Dozens of states file anti-trust lawsuit against Google
DENVER (AP) — Dozens of states filed an anti-trust lawsuit against Google on Thursday, alleging that the search giant has an illegal monopoly over the online search market that hurts consumers and advertisers. It’s the third antitrust salvo to slam Google during the past two months as the Department of Justice and attorneys general from across the U.S. weigh in with how they believe the company is abusing its immense power. Google says it’s prepared to answer questions about its operations.
Snow days, virtual opera: The office holiday party goes on
NEW YORK (AP) — Many companies are forgoing office holiday parties this year because of virus concerns. But others say their employees want some kind of bash to break up the anxiety and isolation. The challenge is how to organize a virtual celebration that doesn’t feel like yet another Zoom meeting. One marketing firm is organizing a virtual murder mystery party. Another business is holding an outdoor snow day. And one law firm invited opera singers to perform legal-themed arias online. Other companies are skipping the parties and sending their employees gift baskets or making donations to charities they choose.
Wall Street braces for trading surge as Tesla enters S&P 500
LOS ANGELES (AP) — Wall Street is gearing up for an avalanche of trading and volatility ahead of Tesla’s entry into the S&P 500 index. Shares in the electric car maker, led by Elon Musk, have skyrocketed by more than 650% this year, bringing the company’s market value to around $600 billion. That makes Tesla the biggest company ever to be added to the S&P 500, and its inclusion is expected to trigger a torrent of trading by institutional investors. Tesla will be one of the 10 most valuable companies in the index, along with Apple, Microsoft and Facebook, increasing the likelihood that a few big stocks will weigh heavily on the index’s performance.
Stocks reach record highs as investors hope for stimulus
NEW YORK (AP) — Stocks rose on Wall Street, reaching more record highs, as investors remain optimistic that Washington will deliver another round of financial support for the economy and as vaccines continue to roll out to the public. The S&P 500 rose 0.6% Thursday. Wall Street has been hopeful that Congress will strike a deal on more relief just as the economy shows more signs of stalling. The Labor Department reported that the number of Americans seeking unemployment benefits rose to 885,000 last week, the most since September. Unemployment has been edging higher and retail sales have been hurt as tighter restrictions squeeze people and businesses.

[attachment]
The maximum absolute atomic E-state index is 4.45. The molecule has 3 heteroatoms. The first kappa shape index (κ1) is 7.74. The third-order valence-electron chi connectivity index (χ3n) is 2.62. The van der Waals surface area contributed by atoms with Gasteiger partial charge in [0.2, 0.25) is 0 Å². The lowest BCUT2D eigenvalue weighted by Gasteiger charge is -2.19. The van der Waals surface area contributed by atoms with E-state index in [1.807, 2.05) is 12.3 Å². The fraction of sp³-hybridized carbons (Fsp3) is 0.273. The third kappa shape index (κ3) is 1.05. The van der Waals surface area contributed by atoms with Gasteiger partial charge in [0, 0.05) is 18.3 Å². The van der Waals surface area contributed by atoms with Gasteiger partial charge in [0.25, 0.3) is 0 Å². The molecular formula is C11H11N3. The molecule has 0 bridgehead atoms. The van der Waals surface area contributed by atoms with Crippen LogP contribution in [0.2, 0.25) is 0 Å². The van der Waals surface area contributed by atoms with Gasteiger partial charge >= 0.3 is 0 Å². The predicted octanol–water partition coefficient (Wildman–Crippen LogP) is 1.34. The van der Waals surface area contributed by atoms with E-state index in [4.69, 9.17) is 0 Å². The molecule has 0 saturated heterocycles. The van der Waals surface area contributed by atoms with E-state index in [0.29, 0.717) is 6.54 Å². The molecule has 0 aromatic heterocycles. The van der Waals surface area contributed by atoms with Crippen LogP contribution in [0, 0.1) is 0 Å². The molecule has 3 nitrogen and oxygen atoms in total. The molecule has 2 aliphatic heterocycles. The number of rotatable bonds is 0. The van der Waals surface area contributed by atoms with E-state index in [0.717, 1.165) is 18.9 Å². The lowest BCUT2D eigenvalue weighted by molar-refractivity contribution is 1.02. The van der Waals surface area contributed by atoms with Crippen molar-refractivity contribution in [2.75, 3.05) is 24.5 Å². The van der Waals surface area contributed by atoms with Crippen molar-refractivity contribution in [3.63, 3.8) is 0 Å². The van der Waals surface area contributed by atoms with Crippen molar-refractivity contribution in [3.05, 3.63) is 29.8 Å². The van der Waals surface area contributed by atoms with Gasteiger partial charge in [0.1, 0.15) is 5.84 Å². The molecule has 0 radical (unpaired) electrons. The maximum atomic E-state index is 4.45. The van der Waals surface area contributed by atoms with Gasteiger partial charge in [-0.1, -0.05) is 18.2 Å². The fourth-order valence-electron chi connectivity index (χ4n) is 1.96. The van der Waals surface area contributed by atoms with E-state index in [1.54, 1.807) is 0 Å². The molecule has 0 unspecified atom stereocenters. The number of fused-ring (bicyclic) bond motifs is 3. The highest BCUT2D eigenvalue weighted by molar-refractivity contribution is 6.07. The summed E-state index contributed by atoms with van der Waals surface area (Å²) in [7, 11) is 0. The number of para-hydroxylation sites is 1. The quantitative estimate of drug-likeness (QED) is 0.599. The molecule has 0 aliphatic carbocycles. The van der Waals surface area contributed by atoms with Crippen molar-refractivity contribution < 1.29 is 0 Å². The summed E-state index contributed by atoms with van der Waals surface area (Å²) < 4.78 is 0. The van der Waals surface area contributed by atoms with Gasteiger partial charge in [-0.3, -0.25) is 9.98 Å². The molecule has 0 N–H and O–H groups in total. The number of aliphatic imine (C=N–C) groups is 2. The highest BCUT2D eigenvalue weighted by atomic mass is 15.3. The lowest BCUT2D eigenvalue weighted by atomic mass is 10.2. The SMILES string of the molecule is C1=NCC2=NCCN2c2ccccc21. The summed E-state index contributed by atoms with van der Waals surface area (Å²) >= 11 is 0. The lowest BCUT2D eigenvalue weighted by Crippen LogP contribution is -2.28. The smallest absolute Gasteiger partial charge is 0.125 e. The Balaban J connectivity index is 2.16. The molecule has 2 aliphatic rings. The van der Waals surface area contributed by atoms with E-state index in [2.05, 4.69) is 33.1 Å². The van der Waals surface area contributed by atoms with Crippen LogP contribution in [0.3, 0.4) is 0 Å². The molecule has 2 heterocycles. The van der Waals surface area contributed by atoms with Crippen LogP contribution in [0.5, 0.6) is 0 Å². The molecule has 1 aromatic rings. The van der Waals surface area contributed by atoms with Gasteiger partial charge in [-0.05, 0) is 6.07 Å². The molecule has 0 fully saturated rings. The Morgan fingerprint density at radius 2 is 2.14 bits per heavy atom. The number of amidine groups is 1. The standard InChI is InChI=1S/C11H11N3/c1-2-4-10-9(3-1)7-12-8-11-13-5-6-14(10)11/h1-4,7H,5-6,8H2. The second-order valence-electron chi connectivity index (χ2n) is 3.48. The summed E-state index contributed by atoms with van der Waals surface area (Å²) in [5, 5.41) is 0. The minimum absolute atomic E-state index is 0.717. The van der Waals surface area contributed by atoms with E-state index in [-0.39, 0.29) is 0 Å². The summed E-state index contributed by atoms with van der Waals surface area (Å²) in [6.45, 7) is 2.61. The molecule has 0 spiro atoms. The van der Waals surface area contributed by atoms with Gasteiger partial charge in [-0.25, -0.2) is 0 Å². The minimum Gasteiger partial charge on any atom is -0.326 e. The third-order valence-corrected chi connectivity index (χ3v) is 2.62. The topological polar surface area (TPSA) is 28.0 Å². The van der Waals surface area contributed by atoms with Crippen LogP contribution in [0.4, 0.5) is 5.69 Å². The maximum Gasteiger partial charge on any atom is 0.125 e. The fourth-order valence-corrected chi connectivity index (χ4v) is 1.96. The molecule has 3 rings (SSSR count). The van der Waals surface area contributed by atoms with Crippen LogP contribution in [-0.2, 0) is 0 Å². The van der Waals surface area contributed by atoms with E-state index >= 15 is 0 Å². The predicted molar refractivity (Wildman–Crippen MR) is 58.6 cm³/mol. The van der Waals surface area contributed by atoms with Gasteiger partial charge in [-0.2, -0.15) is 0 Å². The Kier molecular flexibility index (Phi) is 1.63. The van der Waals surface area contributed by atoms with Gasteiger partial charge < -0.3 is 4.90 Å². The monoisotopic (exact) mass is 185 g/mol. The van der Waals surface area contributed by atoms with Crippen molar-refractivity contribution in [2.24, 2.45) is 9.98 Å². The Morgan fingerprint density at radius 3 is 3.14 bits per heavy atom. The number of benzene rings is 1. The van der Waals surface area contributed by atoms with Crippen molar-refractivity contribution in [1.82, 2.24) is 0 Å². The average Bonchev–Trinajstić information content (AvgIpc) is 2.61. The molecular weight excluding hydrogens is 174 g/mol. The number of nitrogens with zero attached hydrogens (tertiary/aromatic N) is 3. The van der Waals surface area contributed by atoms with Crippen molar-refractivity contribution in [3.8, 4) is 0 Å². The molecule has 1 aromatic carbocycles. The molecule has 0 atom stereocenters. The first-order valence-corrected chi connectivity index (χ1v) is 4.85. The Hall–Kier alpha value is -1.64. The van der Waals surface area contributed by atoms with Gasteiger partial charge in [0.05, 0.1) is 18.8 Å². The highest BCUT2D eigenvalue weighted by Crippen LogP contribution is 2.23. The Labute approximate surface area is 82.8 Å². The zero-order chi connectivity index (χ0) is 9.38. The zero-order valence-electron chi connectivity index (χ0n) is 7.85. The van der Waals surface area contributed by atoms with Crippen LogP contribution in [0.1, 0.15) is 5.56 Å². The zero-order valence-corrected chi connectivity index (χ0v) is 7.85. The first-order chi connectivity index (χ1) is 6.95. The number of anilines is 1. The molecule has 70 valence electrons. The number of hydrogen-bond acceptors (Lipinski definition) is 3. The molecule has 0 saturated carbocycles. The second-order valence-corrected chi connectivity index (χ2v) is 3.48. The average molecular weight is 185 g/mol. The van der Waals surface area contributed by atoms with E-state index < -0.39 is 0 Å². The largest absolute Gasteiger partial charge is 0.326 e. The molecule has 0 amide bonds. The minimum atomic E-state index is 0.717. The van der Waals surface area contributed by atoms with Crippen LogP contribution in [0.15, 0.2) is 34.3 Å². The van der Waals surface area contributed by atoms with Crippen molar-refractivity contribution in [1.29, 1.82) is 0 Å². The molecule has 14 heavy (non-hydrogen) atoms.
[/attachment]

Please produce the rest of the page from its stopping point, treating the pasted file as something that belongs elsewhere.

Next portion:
Robinhood agrees to pay $65 million to settle SEC charges
WASHINGTON (AP) — Robinhood Financial is agreeing to pay $65 million to settle government charges that it failed to disclose the full details of its dealing with high-speed traders and didn’t get the best prices for customers trading on its app. The company’s app has grown quickly and is particularly popular with younger investors in large part because it lets customers trade stocks for zero commissions. But the Securities and Exchange Commission says that came with a catch, one that Robinhood did not properly disclose for years. Regulators say Robinhood would send its customers’ orders to high-speed traders and other big investors, who would pay for the right to execute the trade.
Demand for deliveries pushes FedEx 2Q profit to $1.2 billion
MEMPHIS, Tenn. (AP) — FedEx is off to a fast start during the holiday-shipping season. The company said Thursday that its quarterly profit more than doubled to $1.23 billion. Revenue is up 19%, led by growth in its ground business that handles packages. The quarter ended Nov. 30, meaning that the figures reported Thursday captured only the start of the peak delivery period that runs from Thanksgiving through Christmas. FedEx and rival United Parcel Service have been running at Christmas-like levels for several months already, as the pandemic causes people to do more of their routine shopping online.
Coca-Cola laying off 2,200 workers as it pares brands
ATLANTA (AP) — The Coca-Cola Co. says it’s laying off 2,200 workers, or 17% of its global workforce, as part of a larger restructuring aimed at paring down its brands. The Atlanta-based company said around half of the layoffs will occur in the U.S. Coke employed 86,200 people worldwide at the end of 2019. The coronavirus pandemic has hammered Coke’s business, forcing the company to accelerate a restructuring that was already underway. Coke is reducing its brands by half, to 200, so it can focus on bigger sellers like Minute Maid juices and energy drinks.
The S&P 500 rose 21.31 points, or 0.6%, to 3,722.48. The Dow picked up 148.83 points, or 0.5%, to 30,303.37. The Nasdaq added 106.56 points, or 0.8%, to 12,764.75. The Russell 2000 small-caps index up 25.32 points, or 1.3%, to 1,978.05.